The List




46. The Blue Room

May 28, 2020
Painting of The Blue Room, Burbank.

All I got is this angular cheilitis. Foul and burning, this off-putting sore annually arrives at the corners of my mouth exactly fourteen days after New Year’s Eve. It is an unforgivable handicap but also a brutal reminder of the vitamin deficiency that besieges Scandinavia during the dark winter months.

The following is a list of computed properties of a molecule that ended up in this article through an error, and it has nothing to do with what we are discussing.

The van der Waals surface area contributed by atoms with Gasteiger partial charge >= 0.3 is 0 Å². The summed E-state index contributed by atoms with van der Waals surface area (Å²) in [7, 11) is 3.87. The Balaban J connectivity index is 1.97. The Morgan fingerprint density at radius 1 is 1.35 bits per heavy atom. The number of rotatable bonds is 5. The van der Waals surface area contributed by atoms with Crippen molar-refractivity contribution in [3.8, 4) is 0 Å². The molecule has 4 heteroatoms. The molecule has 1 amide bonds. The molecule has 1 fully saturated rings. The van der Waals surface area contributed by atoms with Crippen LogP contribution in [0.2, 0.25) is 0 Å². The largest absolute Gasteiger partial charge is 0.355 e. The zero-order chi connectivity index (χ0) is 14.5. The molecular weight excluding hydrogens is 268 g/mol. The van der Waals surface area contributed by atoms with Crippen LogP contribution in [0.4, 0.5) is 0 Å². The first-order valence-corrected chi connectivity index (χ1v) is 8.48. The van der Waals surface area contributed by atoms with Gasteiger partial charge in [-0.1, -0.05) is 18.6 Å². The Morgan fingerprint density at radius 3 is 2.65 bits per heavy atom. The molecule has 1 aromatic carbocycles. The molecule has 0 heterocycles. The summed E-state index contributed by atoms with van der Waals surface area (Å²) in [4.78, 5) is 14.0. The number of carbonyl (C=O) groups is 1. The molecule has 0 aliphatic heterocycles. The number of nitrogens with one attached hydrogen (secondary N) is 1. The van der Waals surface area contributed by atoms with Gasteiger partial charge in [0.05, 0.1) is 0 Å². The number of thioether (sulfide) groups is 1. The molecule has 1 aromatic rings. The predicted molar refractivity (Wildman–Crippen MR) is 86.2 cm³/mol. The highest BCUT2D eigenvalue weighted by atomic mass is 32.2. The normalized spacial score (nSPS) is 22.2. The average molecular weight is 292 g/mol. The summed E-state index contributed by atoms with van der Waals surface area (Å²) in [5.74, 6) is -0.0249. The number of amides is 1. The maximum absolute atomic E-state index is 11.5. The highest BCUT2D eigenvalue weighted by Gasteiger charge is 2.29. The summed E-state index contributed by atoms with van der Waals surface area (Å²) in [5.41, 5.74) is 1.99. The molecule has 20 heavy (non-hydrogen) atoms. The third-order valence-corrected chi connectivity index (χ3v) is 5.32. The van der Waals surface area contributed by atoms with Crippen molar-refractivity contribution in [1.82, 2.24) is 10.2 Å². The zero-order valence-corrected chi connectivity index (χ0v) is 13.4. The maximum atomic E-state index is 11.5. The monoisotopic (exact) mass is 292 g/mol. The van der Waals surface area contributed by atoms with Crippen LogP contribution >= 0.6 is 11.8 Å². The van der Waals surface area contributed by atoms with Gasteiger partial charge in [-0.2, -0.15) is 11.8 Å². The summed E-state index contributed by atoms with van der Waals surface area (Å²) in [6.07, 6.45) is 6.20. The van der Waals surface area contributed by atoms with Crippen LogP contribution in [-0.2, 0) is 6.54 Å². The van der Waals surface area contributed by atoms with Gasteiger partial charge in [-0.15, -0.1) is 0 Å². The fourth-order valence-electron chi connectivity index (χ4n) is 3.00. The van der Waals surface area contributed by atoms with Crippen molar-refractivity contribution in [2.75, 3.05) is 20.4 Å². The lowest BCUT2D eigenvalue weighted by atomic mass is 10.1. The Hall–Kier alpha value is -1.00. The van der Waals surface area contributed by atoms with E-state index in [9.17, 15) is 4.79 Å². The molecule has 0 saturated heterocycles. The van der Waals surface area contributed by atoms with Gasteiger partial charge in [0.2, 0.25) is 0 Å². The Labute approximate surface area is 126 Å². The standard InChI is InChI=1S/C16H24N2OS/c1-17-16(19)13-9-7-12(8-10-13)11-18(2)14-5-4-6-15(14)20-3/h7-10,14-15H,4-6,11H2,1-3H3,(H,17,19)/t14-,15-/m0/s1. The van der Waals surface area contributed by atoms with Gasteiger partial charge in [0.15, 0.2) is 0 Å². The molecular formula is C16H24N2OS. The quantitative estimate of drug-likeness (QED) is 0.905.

Los Angeles is a bad place to have angular cheilitis. It is very bad. Although the Californian sun is what will eventually defeat this cruel condition of walking around with a Joker’s carved up mouth, it is also this constantly present sun that will spill the beans about what is really going on; I am not from here and somewhere else I lead a lesser life with a lesser amount of vital sunlight. It is simple like that. But also as enviously unfair. Add this frustrating fact to other injustices that L.A will bring up to mind and that lip inflammation gets even harder to accept. The fake glamour of Hollywood stardom that no anxious pretender would ever confess caring about but obviously still struggles to achieve or ignore but most certainly cannot escape because its illusionistic lies permeates every walking soul in the free West. That strikes me as most back-breaking to shake off. So does the intimidating fact that everyone here seems to be either homeless walking tragedies or laidback millionaires. And that reefer smoking yoga health culture casually driving around this urban jungle picking up probiotic avocado shakes while already mentally masturbating to the next crossfit session that it will torture its ripped body with? Inferiorly disturbing. Especially with this crater in my face. Because what do I really got going on? I spend my days getting drived around in the Tesla of my niece’s record company owner of a husband who of course owns a Spanish Colonial Revival mansion in the hills and all I can think of is that all that defines me is this bloody mouth wound. Of course, I have a beautiful wife and two kids who love me. I got many exciting dear friends. I live in a country where most people have enough to eat and I still got my trivial health as well. But are these distractions actually of any value at all? Of course not. Not here in La-La land.